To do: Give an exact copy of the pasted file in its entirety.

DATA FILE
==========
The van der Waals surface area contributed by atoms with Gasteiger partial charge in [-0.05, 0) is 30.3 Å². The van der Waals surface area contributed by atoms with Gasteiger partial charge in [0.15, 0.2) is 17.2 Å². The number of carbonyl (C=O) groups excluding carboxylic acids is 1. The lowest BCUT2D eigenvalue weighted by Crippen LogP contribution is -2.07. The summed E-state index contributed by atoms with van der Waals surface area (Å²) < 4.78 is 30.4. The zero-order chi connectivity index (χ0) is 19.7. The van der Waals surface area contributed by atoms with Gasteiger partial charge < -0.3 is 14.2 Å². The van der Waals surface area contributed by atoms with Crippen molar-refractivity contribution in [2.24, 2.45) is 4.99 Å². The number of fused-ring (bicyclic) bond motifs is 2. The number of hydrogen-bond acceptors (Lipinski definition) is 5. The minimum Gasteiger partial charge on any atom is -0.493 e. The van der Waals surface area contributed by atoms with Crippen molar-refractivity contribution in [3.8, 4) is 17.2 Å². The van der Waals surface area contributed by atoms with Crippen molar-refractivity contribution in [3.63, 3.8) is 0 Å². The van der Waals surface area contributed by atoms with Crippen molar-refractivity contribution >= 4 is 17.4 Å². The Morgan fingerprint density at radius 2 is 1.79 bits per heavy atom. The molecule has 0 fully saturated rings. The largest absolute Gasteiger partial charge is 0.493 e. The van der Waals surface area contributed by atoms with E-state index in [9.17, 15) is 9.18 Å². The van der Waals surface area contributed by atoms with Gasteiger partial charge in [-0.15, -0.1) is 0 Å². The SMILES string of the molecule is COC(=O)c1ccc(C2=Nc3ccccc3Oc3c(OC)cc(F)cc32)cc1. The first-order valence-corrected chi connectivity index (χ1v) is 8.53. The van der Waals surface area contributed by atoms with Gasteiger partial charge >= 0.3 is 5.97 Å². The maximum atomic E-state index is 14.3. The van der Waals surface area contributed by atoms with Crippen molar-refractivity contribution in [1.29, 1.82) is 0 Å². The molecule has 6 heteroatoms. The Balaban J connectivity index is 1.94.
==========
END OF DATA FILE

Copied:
The van der Waals surface area contributed by atoms with Gasteiger partial charge in [-0.05, 0) is 30.3 Å². The van der Waals surface area contributed by atoms with Gasteiger partial charge in [0.15, 0.2) is 17.2 Å². The number of carbonyl (C=O) groups excluding carboxylic acids is 1. The lowest BCUT2D eigenvalue weighted by Crippen LogP contribution is -2.07. The summed E-state index contributed by atoms with van der Waals surface area (Å²) < 4.78 is 30.4. The zero-order chi connectivity index (χ0) is 19.7. The van der Waals surface area contributed by atoms with Gasteiger partial charge < -0.3 is 14.2 Å². The van der Waals surface area contributed by atoms with Crippen molar-refractivity contribution in [2.24, 2.45) is 4.99 Å². The number of fused-ring (bicyclic) bond motifs is 2. The number of hydrogen-bond acceptors (Lipinski definition) is 5. The minimum Gasteiger partial charge on any atom is -0.493 e. The van der Waals surface area contributed by atoms with Crippen molar-refractivity contribution in [3.8, 4) is 17.2 Å². The van der Waals surface area contributed by atoms with Crippen molar-refractivity contribution in [3.63, 3.8) is 0 Å². The van der Waals surface area contributed by atoms with Crippen molar-refractivity contribution >= 4 is 17.4 Å². The Morgan fingerprint density at radius 2 is 1.79 bits per heavy atom. The molecule has 0 fully saturated rings. The largest absolute Gasteiger partial charge is 0.493 e. The van der Waals surface area contributed by atoms with E-state index in [9.17, 15) is 9.18 Å². The van der Waals surface area contributed by atoms with Gasteiger partial charge in [-0.15, -0.1) is 0 Å². The SMILES string of the molecule is COC(=O)c1ccc(C2=Nc3ccccc3Oc3c(OC)cc(F)cc32)cc1. The first-order valence-corrected chi connectivity index (χ1v) is 8.53. The van der Waals surface area contributed by atoms with Gasteiger partial charge >= 0.3 is 5.97 Å². The maximum atomic E-state index is 14.3. The van der Waals surface area contributed by atoms with Crippen molar-refractivity contribution in [1.29, 1.82) is 0 Å². The molecule has 6 heteroatoms. The Balaban J connectivity index is 1.94.